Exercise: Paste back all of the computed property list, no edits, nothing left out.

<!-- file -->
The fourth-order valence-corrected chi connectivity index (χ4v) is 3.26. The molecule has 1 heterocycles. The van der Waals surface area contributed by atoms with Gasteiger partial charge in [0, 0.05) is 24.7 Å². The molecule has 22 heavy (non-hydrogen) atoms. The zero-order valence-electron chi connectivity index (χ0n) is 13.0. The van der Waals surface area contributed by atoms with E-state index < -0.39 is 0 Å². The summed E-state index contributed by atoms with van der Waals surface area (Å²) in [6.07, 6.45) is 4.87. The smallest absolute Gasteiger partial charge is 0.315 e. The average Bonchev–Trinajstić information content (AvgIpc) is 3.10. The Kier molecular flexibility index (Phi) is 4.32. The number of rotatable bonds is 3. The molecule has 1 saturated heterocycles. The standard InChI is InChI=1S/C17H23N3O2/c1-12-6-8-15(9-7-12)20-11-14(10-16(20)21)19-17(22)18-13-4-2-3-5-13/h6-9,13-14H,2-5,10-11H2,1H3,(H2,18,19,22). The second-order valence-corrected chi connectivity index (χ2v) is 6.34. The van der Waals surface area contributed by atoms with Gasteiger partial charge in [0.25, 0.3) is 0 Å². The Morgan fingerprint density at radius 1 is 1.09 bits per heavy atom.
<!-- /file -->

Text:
The fourth-order valence-corrected chi connectivity index (χ4v) is 3.26. The molecule has 1 heterocycles. The van der Waals surface area contributed by atoms with Gasteiger partial charge in [0, 0.05) is 24.7 Å². The molecule has 22 heavy (non-hydrogen) atoms. The zero-order valence-electron chi connectivity index (χ0n) is 13.0. The van der Waals surface area contributed by atoms with E-state index < -0.39 is 0 Å². The summed E-state index contributed by atoms with van der Waals surface area (Å²) in [6.07, 6.45) is 4.87. The smallest absolute Gasteiger partial charge is 0.315 e. The average Bonchev–Trinajstić information content (AvgIpc) is 3.10. The Kier molecular flexibility index (Phi) is 4.32. The number of rotatable bonds is 3. The molecule has 1 saturated heterocycles. The standard InChI is InChI=1S/C17H23N3O2/c1-12-6-8-15(9-7-12)20-11-14(10-16(20)21)19-17(22)18-13-4-2-3-5-13/h6-9,13-14H,2-5,10-11H2,1H3,(H2,18,19,22). The second-order valence-corrected chi connectivity index (χ2v) is 6.34. The van der Waals surface area contributed by atoms with Gasteiger partial charge in [0.25, 0.3) is 0 Å². The Morgan fingerprint density at radius 1 is 1.09 bits per heavy atom.